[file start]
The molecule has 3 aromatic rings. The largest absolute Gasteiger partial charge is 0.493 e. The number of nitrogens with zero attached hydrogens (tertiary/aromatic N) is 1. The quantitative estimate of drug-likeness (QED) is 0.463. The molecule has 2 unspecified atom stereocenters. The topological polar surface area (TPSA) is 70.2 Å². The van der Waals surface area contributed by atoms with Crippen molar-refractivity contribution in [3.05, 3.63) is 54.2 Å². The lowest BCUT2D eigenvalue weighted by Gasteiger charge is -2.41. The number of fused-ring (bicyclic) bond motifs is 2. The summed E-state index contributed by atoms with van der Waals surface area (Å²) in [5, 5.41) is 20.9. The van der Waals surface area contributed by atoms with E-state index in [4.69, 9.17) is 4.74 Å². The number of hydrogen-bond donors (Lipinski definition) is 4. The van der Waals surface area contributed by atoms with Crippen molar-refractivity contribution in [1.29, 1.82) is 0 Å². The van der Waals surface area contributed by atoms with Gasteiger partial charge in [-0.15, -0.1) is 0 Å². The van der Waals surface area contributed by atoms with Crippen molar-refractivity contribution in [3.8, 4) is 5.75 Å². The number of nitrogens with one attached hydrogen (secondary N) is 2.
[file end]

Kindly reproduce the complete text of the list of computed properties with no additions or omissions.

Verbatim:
The molecule has 3 aromatic rings. The largest absolute Gasteiger partial charge is 0.493 e. The number of nitrogens with zero attached hydrogens (tertiary/aromatic N) is 1. The quantitative estimate of drug-likeness (QED) is 0.463. The molecule has 2 unspecified atom stereocenters. The topological polar surface area (TPSA) is 70.2 Å². The van der Waals surface area contributed by atoms with Crippen molar-refractivity contribution in [3.05, 3.63) is 54.2 Å². The lowest BCUT2D eigenvalue weighted by Gasteiger charge is -2.41. The number of fused-ring (bicyclic) bond motifs is 2. The summed E-state index contributed by atoms with van der Waals surface area (Å²) in [5, 5.41) is 20.9. The van der Waals surface area contributed by atoms with E-state index in [4.69, 9.17) is 4.74 Å². The number of hydrogen-bond donors (Lipinski definition) is 4. The van der Waals surface area contributed by atoms with Crippen molar-refractivity contribution in [1.29, 1.82) is 0 Å². The van der Waals surface area contributed by atoms with Gasteiger partial charge in [-0.15, -0.1) is 0 Å². The van der Waals surface area contributed by atoms with Crippen molar-refractivity contribution in [3.8, 4) is 5.75 Å². The number of nitrogens with one attached hydrogen (secondary N) is 2.